Meditate.

MEDITATE 'mɛd.ə.teɪt verb. Think deeply or carefully about something.
2. Focus one’s mind for a period of time, for religious, spiritual, or relaxation purposes.
[Meditation mɛd.ə'teɪ.ʃən noun.]

Mention meditation to the average person, and images immediately come to mind of sitting cross-legged on the floor, hands out, eyes closed, humming “Om” or something mindless. ’Cause you’re trying to blank your mind.

And that’d be eastern meditation. It’s the sort we find among Hindus, Buddhists, and Californians. It’s grown in popularity because it’s a useful way to get rid of stress and relax. But it’s not middle eastern meditation, the sort we find among Christians.

Well, assuming we even meditate. Many don’t. Those who do, stumbled into the habit and don’t realize we’re actually meditating. Or we were given other names for it, like “contemplation” or “practicing God’s presence” or “Christian mysticism”—a term which tends to weird dark Christians out just as much as “meditation.” Many such Christians are terrified that if we practice any form of meditational exercise, we’re opening ourselves up to evil spirits, which’ll quickly rush in like shoppers on a Black Friday, and demonize us. (Assuming they even can demonize someone with the Holy Spirit in ’em. Dark Christians might officially teach it’s not possible… but always allow for the possibility. Yes it’s a paradox; they don’t care. Whatever keeps us fearful and cautious.)

I explain elsewhere why that sort of thinking is ridiculous. In proper Christian meditation, we open ourselves to nothing and no one but God. It’s not about blanking the mind, hoping insight will somehow fill the vacuum. Just the opposite. It’s about filling the mind. Namely with God.

We sit, stand, lie down, hang upside down—whatever position works for you—shove every other distraction out of the way, and think. Hard. Turn an idea over in our minds. Analyze it. Play with it. Repeat it till it’s memorized, or till we understand it better. And ask God questions about it: What can he reveal to us about this?

Yep, it’s a form of prayer. Which makes it all the crazier when dark Christians tell us, “Don’t do that! It’s demonic.”

Yep, this practice may sound mighty familiar, ’cause you’re already doing it. You just didn’t realize it was called meditation. People tend to call it “thinking really hard,” and when we talk to God about it, “lifting it up in prayer.” It may be a regular discipline; then again maybe not. But Christians stumble into meditation all the time, because it’s so useful. And it really oughta become a regular practice.

Looking for revelation.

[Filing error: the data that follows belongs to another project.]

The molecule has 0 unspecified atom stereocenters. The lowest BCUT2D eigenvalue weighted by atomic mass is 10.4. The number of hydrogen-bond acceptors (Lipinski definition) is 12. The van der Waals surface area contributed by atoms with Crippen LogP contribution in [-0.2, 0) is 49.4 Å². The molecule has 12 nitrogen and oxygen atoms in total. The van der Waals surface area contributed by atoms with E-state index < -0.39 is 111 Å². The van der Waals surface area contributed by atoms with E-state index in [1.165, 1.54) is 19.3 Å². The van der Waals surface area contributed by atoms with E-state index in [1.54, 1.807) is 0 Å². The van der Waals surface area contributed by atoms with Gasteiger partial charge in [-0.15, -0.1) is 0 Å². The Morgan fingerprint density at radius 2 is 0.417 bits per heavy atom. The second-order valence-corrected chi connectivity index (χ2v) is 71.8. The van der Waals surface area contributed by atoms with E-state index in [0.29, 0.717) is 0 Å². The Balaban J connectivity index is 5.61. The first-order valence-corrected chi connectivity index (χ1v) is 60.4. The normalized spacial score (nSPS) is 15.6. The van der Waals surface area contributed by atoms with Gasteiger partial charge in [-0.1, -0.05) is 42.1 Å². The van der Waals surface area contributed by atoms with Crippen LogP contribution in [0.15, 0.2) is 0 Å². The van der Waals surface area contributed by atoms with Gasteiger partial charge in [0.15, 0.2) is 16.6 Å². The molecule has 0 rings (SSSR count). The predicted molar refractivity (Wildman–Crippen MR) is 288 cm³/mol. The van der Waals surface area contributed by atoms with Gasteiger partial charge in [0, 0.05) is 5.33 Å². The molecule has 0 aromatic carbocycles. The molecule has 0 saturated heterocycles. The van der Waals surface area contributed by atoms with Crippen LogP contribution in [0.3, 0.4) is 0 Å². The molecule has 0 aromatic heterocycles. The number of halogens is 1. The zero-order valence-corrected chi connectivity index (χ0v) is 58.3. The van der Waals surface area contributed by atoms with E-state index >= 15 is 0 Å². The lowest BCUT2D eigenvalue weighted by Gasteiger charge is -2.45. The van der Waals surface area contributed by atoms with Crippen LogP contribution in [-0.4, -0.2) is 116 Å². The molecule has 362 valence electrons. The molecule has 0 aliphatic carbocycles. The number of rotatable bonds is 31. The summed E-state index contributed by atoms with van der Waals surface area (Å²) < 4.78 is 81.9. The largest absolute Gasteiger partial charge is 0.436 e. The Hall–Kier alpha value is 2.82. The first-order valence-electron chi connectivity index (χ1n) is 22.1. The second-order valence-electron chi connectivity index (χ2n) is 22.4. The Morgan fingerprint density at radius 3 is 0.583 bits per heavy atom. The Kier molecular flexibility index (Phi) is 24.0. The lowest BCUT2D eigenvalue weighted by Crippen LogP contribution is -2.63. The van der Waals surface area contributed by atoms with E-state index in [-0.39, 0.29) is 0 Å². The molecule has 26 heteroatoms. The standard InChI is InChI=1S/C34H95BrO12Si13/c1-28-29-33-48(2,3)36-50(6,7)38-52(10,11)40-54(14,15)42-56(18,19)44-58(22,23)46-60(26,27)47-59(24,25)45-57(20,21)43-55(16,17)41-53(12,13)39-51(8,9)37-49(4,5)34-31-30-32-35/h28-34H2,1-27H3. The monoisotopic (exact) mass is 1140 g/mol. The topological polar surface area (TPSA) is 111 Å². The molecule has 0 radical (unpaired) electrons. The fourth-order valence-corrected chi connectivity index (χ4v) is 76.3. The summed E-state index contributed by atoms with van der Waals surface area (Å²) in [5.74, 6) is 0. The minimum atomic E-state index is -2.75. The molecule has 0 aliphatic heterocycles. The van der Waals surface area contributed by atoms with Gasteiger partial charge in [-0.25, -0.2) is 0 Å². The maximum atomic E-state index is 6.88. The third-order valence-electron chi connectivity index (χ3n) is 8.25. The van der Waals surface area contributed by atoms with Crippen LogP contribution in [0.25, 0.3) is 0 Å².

When we meditate on something, we’re looking for God’s point of view on the matter.

It’s why most Christians who meditate, tend to pick a revelation to think about. No, not a revelation from the Book of Revelation; a revelation is anything God reveals. Yeah, it could be something he had a prophet put in the bible, like a memory verse. Could be something he personally told us. Something he told some other Christian, which we think is profound. Maybe a rote prayer we’re trying to understand. Maybe a sermon, or a theological idea. Really it could be anything which has to do with God, and bears thinking about.

And we don’t want to brainstorm about this alone: We want the Holy Spirit involved in the process. If we come up with a clever new idea, we want him to expose any flaws in our thinking lest we go some weird, ungodly direction. Lead us into truth, like Jesus told us he would. Jn 16.13

Many Christians practice a form of meditation called contemplative prayer, which emphasizes talking with the Holy Spirit: “God, what do you think about this?” The Spirit responds by either highlighting a truth, dropping a new idea in our heads, correcting, rebuking, guiding, and so forth. Sometimes it sounds like a whole conversation in our heads:

ME. “God, what do you think about [topic]?…”
HOLY SPIRIT. “Well, I like this part of it; not so much that part.”
ME. “Aww. I really liked that part of it.”
HOLY SPIRIT. “I know you did. That’s why I’m warning you away.”

Whether God is really speaking to us like this, or whether our minds are just making up his side of the conversation, is debatable. That’s why we always need to double-check: Whatever God-speaking-in-your-head told you, make sure it’s really God. Read your bible. Talk to mature Christians. See whether God told other people the same thing. If it’s really him, he did. If not, don’t act on it prematurely: Sit on it till God confirms it… if he ever does, which he won’t if it’s not really him.

Meditate deliberately.

Many Christians meditate quite a lot. Whenever it’s prayer time, whenever they have a quiet moment, they think about God. But not all of us do this intentionally. It’s more a spur-of-the-moment, when-I-have-time, the-kids-are-finally-quiet kind of meditation. Or when we’re stuck in line, can’t whip out our phones so they can distract us, and have nothing to do but think. In these times, “be still and know I’m God” Ps 46.10 comes to mind, so we do.

But like prayer, meditation needs to become a regular practice. Not whenever the mood strikes us: If we want a growing relationship with anyone, we need to make an effort to interact with ’em. Same with God. Make time to pray. And make time to meditate. Tack a few minutes onto your prayer time and use it to think. Pick a memory verse, and get to thinking.

Future articles on meditation will give you some techniques to attempt. For now, just get started. Ask the Holy Spirit for help. Y’know, he’ll likely direct you to the meditative techniques which work best for you. Me, all I can give you are the other possibilities.

Prayer.